Staying safe on two wheels means taking precautions
A bicycle can be an alternative to driving to work, a way to stay active or quick transportation to a friend’s house. But whether you’re an experienced rider or a novice, practicing riding safety ensures you’ll make it to your destination in one piece. Your bike equipment and what you wear — from your head to your feet — can help prevent serious injuries and possibly death. To prevent injury, you should do a series of safety checks before you even hoist yourself on your bicycle. Riders should first check out their bicycle’s vital signs, such as the tire air pressure, bicycle chain and the brake system, says Laura Sandt, MRP, associate director of the Pedestrian and Bicycle Information Center at the University of North Carolina at Chapel Hill’s Highway Safety Research Center. When it comes to bicycle riding, your gear plays as big as a role in safety as your riding skills. Sandt says she recommends that bicyclists stay well lit. Many states have requirements to have a light on the front of the bicycle and a reflector on the rear at the minimum, she says.
Sandt recommends a blinking light in addition to a rear reflector to make a bicyclist more visible. But visible clothing is also important. “A lot of bikers choose to wear reflective gear on their body,” Sandt says. “We’ve seen studies that show if you put a reflective material on your body, like a leg, it catches the attention of drivers better than something stationary, like the back of your seat, for example.“ A few extra items should be packed away before you start your ride. Remember to always carry an ID so that in the event of a crash anyone who helps you get medical attention knows who you are and how to contact your family and friends, Sandt says. Extra cargo to consider on longer trips include snacks, sunscreen and a rain poncho.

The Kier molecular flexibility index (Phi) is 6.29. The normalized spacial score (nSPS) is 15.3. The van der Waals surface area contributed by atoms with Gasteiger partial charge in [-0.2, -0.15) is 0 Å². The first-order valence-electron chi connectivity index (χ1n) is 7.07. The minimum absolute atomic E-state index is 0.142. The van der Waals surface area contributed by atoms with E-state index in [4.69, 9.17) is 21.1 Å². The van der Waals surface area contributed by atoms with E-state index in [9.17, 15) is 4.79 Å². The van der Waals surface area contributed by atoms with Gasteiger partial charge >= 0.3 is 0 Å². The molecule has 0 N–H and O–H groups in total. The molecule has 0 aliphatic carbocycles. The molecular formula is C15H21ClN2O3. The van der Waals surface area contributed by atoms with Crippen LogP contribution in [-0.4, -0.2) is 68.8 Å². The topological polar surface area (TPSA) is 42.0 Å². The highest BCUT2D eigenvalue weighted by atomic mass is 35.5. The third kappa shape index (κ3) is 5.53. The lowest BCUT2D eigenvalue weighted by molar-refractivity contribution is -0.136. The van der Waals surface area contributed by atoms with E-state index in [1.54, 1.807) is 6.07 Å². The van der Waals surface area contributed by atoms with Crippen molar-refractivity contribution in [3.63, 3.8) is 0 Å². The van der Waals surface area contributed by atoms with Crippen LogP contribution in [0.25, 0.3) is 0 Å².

There are also different rules you’ll need to follow depending on what path your bicycle travels to keep yourself and others safe. Courtesy is key when it comes to riding paths without vehicle traffic, such as designated trails. Chances are, you’ll be sharing that trail with walkers, joggers and people on roller blades, Sandt says.
“Slowing your speed around other users can be a sign of courtesy,” Sandt says. “Either using your bell or your horn or calling out before you pass somebody can help them to know when you’re coming up from behind.” Paying attention to signage that tells you to slow down or keep to a certain direction is also important, Sandt says. Bicyclists should also use caution on trails that intersect with traffic. If you bike in a city, remember that many state laws say your two wheels are considered vehicles like the cars you might be sharing the road with, Sandt says. Cyclists are expected to follow traffic signals and signage just like cars alongside them. Some cities may not allow you to ride on a sidewalk, which can be just as unsafe if filled with pedestrians and drive- ways where vehicles back up into traffic, she says.
While on city streets and bike lanes, cyclists need to remember to use hand signals to let motorists and cyclists around them know where they’re going, she says.
One of the things we tell bicyclists is to be particularly vigilant when moving through intersections,” Sandt says. “Crash data really show us that most of the bike collisions are happening at intersections and driveways, when the motorist is turning.”
Some behaviors, such as listening to headphones, should be off limits whether you’re on a trail or in a city street, Sandt says. Cyclists depend on their hearing and sight to notice signs of danger, such as cars coming from behind, Sandt says.
If you have headphones on, you're blocking one of the key senses you need to avoid a crash,” Sandt says. After your ride, remember to drink water and eat food to replace the energy you burned.
Reprinted with permission from The Nation’s Health, APHA. HealthFactSheets.org